Homebound Letter 12 – April 22, 2020
Dear Stuck-at-Home Students:
Reality is now setting in for almost all of us. No more in-person school for the rest of the year. You’re going to attempt to finish the school year from home. From the kitchen table or your bedroom desk or the couch in the living room or maybe even the floor in the hall. You’re going to have to learn from a distance. And I want you to know, your teacher is doing everything he or she can to reach you, to keep you moving forward, to make sure you have access. Your mom and dad or grandma or caretaker is trying really hard to support you.
But I need to be honest about something. A lot of this is up to you. Doesn’t matter if you’re in 1st grade or 10th grade. If you want to do well during this time, you’ll do well. That’s how it works.
Here are a couple things I want to share with you. Celia, who teaches 1st and 2nd grade, sent me this cool graphic she has shared with all her young students. I love it and have used it with my own elementary school daughter. Maybe it will be helpful for you, too.
And did you know young people have a superpower? It’s true, it’s true! Krisvell, a parent of three elementary school-aged children, sent me the amazing photo below, which she took fifteen years ago in Cairo. What comes to mind when you look at this?
For me it’s the superpower of childhood. Here’s is this amazing Egyptian pyramid looming in the background, yet this young girl is so involved in her drawing she could be anywhere. Did you know that young people, like you, have this gift?
I figure if this superpower can work to block out something beautiful, like an Egyptian pyramid, it can work to block out something scary, too. Maybe it’s a choice. At least partly. We can either sit inside our worry about why we can’t be at school right now, or with our friends, or we can concentrate on the drawing we’re making. Or the book we’re reading. Or the math concept we’re trying to understand.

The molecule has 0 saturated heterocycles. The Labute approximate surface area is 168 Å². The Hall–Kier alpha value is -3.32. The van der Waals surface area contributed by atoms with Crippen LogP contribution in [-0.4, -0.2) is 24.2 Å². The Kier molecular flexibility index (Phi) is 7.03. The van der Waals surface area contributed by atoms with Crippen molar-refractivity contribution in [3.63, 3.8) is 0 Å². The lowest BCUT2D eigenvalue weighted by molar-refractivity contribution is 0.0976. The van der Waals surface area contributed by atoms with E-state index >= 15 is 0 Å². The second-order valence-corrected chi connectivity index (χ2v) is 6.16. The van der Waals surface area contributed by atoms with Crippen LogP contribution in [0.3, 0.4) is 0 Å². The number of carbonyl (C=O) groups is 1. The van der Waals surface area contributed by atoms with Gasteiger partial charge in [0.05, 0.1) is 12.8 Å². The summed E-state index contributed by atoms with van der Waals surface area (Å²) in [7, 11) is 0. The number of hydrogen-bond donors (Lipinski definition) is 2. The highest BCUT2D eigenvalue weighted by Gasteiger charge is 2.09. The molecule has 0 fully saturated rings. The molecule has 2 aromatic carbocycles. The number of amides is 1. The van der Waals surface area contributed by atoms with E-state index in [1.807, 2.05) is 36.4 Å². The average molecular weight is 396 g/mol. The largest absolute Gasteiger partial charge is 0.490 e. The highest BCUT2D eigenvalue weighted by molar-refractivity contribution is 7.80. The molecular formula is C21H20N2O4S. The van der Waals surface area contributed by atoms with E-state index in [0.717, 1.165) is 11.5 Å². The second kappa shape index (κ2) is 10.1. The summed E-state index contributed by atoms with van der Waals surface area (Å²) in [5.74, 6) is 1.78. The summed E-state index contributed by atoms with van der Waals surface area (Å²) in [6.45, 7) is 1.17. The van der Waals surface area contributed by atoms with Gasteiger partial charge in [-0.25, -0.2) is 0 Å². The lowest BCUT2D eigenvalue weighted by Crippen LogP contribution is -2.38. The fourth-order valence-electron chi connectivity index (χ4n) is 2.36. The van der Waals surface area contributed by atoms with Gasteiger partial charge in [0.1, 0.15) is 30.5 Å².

Let’s make a deal. Let’s do our best to focus (as much as possible) on the stuff we’d be focusing on if we were still going to our physical school every week day. (If you just said it’s a deal, I’m shaking your hand through the computer screen right now.)
One last thing. When I was growing up, my dad always took me, my mom, and my two sisters to the beach. He loved the beach. So we were always there. He used to say, “The beach is beautiful. And it’s free.” As a result, the ocean has always been a powerful presence in my life. It calm me down. It helps me understand that the world is bigger than whatever problem is keeping me up at night.
Well, today I took my 1-year-old son to the beach. I pushed him in a stroller down the hill, into the fancy part of town, and when we got to a cliff overlooking the water, I pulled him out so he could see. And I told him, “Migué, whenever the world is beginning to make you feel anxious, remember the calmness of the ocean. The ocean has seen everything there is to see. And still its waves come rolling onto the shore every few seconds. Before sucking back out to sea. They come rolling onto shore, then suck back out to sea.”
What is it that helps you feel calm? What helps you keep things in perspective?
Matt de la Peña
My email is firstname.lastname@example.org
(If you’ve missed any of my previous letters, I’ve collected them all on my website, mattdelapena.com.)